A great image. I'm not a music journalist. I'm an essay writer who writes mostly about music, and my way into music is nearly always autobiographical. Hundreds of years ago Samuel Butler said that "every man's work is always a portrait of himself," and, yeah, that colors my writing about music. When I explore a song, an album, or a show, I usually keep my first-person POV front and center, threading the music through the fabric of my own experiences, and vice versa—however trivial or dramatic, mundane or confessional—either in the moments I'm listening or, more often, through the tangle of my past. Yet nearly every autobiographical writer must at some point answer the eternal question posed by the appealingly skeptical Joanna Polley, below, in her sister Sarah's probing documentary Stories We Tell. In her film, Sarah Polley investigates, among other things, mysteries and absences involving her mother's love life and the profound affects it might have had on Sarah herself.
Good question, Joanna. Otherwise asked: can you get past yourself, already? Every piece of writing begins in the dark inside a writer; hopefully they can bring something out into the light that moves them beyond the merely personal. I don't expect that a reader, friend or stranger, will take an interest in my life, yet I hope that they might care to stick around to see where a song might take me. I feel, perhaps too deeply, that being profoundly moved by a song is subject matter unto itself, and so I want to see how, when moved, I might move through a song as it soundtracks my days.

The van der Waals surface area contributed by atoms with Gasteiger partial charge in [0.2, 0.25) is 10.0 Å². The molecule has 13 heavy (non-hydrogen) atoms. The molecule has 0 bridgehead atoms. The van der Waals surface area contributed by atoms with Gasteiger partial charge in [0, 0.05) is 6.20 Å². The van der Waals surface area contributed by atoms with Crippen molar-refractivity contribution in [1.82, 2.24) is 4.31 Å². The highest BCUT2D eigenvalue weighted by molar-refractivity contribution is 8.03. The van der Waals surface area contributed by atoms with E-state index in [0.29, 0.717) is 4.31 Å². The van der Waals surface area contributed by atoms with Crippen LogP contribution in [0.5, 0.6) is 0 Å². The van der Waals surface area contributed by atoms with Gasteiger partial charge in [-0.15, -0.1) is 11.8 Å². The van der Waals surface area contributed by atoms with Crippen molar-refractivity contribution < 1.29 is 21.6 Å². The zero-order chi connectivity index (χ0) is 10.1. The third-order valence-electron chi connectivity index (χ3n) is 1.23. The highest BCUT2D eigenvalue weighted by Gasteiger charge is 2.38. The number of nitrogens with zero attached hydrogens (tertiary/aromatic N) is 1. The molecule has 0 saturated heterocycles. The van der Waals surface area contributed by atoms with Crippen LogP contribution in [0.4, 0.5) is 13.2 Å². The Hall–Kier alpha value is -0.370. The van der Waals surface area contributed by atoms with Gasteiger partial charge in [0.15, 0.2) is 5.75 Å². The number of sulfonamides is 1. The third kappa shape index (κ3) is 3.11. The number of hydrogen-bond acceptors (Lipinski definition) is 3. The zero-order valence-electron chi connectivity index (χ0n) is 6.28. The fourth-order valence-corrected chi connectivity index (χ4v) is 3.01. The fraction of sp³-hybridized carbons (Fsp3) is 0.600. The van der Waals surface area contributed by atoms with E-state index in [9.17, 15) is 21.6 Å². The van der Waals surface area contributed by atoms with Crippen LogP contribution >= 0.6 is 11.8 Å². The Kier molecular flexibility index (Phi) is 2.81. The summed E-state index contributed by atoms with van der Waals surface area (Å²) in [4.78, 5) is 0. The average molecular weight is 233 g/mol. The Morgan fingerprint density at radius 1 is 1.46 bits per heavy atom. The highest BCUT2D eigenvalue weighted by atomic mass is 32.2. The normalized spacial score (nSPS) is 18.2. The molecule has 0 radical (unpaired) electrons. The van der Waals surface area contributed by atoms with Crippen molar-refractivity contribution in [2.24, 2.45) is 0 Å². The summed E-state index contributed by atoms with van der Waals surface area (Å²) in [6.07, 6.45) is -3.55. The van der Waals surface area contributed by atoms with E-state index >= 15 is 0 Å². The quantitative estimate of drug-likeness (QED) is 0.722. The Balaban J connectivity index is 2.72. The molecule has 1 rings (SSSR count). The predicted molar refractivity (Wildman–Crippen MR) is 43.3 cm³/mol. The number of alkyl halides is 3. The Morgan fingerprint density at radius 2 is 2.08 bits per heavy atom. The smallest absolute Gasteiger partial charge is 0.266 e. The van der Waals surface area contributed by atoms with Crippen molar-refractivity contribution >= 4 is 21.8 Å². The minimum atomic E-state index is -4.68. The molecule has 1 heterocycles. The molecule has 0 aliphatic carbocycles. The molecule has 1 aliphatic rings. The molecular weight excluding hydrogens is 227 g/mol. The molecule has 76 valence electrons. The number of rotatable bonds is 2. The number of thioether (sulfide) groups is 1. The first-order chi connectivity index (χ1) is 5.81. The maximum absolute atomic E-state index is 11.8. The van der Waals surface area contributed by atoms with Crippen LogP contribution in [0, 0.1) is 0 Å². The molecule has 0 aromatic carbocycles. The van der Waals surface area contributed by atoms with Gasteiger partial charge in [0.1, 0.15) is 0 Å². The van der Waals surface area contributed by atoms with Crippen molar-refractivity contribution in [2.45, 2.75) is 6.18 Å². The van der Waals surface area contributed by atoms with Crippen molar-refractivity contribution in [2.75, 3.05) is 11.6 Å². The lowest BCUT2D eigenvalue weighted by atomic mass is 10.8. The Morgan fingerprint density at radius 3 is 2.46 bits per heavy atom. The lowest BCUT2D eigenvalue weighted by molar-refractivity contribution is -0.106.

Hearing "Listen To What The Man" on Washington D.C.'s WPGC and later on my older siblings' copy of Venus and Mars (we had the 45, too) was nearly overwhelmingly pleasurable when I was a kid, less a daily sugar rush than a sonic shot of Vitamin D in an air-conditioned rec room in the middle of the suburbs. The song featured on a ceaselessly reviving inner-soundtrack to my solitary walks and bike rides, allowance strolls, basketball shoot-a-rounds, lounging at Wheaton Public Pool with the light diamonding off off the water surface. Family trips: rides on Funland amusement park at Rehoboth Beach against the dark Atlantic, hanging out in front of a Ben Franklin on a hot afternoon in rural Coldwater, Ohio. Saturdays with This Week In Baseball, my sister dancing in the basement... "Listen To What The Man Said" informed it all, in the air above my head. I couldn't wait to hear the song again the moment it ended, that poignant, half-time orchestral coda beyond my ken yet no less intriguing for that.

I'm guessing that the lyrics had something to do with all of this, too, though for me at age nine the words were no different in weight than the rhymes in the children's books I'd read only a few years before. "My stuff is never ‘a comment from within'," McCartney said about the song in 1988 in his fan club magazine Club Sandwich.